Love, Aphasia, Sarah Scott and The Undateables

After my stroke (Sept 2006), I was convinced no man would want me. At that time I was a 24-year-old woman, who couldn’t speak, read, understand or leave the house alone. I put my mind into small goals and getting back to work, I rarely left the house and I was dependent on my parents – especially on my mother. I just assumed it wasn’t a possibility.

Although my blood pressure and cholesterol were low, I was overweight and set to loose some weight. In doing that I gave myself some confidence. In Autumn 2009 I braved the scary prospect of joining the world of online dating. In my profile I made sure to say I loved coffee so I wouldn’t have to go in a noisy pub, and that I’d been on a health kick – I don’t mention the minor inconvenience of having a stroke, bit of a turn off…

My first few dates were hell, spontaneous conversation, banter is something to be feared to an Aphasic person – being direct and to the point is far easier! I struggle with my colleagues and friends, let alone a date. It was unfortunate that I had been asked to be a bridesmaid the day before my very first date, can you imagine our first conversation, the only topic that was on the tip of my tongue? What a way to scare him off!

There were a few more awkward dates, never knowing what to say, always struggling for what to say… Tie-tongued indeed. To have Aphasia is to hope the people you meet don’t talk too fast, that they don’t make you feel nervous, that they speak to you in a slow measured voice so you have time to respond. Nowadays I’ll tell people to slow up and explain again, but at the time I couldn’t. And then I met him. Slightly older, very calm and self-assured, beautiful eyes with a slow measured voice. We actually talked about everything.

I didn’t set out to tell him in that first date about the stroke, but I did, and he didn’t run away!! (phew). At the end of the date he asked if he could see me again, obviously I was shocked, said yes and he could be in touch. Our 2nd date was at the zoo, and the third was at the Aquarium. My theory was if we were doing things, with minimal background noise, chat would be easier – and it was a good tactic, there was always something to start a conversation.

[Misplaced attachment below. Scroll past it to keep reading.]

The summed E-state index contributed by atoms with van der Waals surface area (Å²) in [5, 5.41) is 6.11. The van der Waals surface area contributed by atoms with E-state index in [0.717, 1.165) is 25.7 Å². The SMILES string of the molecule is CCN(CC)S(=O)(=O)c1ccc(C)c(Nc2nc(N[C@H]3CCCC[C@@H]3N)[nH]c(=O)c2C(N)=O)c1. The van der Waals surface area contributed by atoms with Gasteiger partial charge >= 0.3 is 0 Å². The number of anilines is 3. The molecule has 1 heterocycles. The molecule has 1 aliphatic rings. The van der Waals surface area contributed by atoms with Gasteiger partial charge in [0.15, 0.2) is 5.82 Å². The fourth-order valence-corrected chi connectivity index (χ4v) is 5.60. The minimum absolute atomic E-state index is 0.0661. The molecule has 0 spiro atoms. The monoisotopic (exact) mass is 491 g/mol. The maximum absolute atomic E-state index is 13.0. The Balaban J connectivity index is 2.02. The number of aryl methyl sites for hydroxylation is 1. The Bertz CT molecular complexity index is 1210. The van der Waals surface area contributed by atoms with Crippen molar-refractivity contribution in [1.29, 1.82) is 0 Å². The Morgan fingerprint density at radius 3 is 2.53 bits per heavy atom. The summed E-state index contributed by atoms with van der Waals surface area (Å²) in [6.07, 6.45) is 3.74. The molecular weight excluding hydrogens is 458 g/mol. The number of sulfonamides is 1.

Watching Sarah Scott in The Undateables, I was with her every frustration and awkward pause. The lady is fearless, to go through that journey with a camera crew, she has balls of steel! Sorry for the rather crude turn of phrase. I remembered how painful and upset I had been at some points. But when you meet someone who eases your speech (as you are with your family), you’re on the right track.

I’ve gone through a lot of Aphasia first’s with D. He’s got better at trying to get it, and I’ve got better at trying to explain better. I’m sure we will have more first’s with Aphasia, happily it’s our 3rd year anniversary in June… Who knew we’d survive three years. He’s my rock, my lover and my best friend. He’s the one I tell everything, he doesn’t judge when I sit in a quiet room not making conversation, he puts the fire on when the boiler is just too noisy, he doesn’t laugh when I can’t say the right thing.

Love isn’t perfect, but you have to be open to the journey. Sarah’s obviously ready, it may be a harder journey for her, but it really is worth sticking with.

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4 responses to “Love, Aphasia, Sarah Scott and The Undateables

  1. Hi there,

    I notice you say you still have aphasia, but this entry is written very fluently. Does it affect your writing much? How does it still affect you?

    • Thank you Matthew. After the stroke I couldn’t read or write, when I went back to work I had to find a way to make short direct sentences. Part of the reason why I wanted to blog was to encourage myself to be more emotive and try and draw the reader in to the post, something I thought I wouldn’t be able to do a few years ago. When I write fast I find I repeat words, I find my tenses are wrong and I miss out the linking words (and /it /the). It has been good practice to learn how to check/re-read my blogs for these mistakes, which I find very frustrating to still find them – I’m in love with evernote as I can write and come back to posts. Concentrating wise I struggle to read a whole book, so blogging and reading others posts has been good for me. I would recommend Twitter as a good way to practice short words, an then going onto blogs, both encourage interaction and quicker responses. Idioms and metaphors are my enemy, I can’t say them well, so I do find I have to make an effort to add them into a post. For someone who was very creative, after the stroke I thought my first love was gone, but blogging has given me some hope!

  2. Hi Just wanted to let you know I came across this today and sent on to Sarah via her mum Joanie. Take care, all the best.

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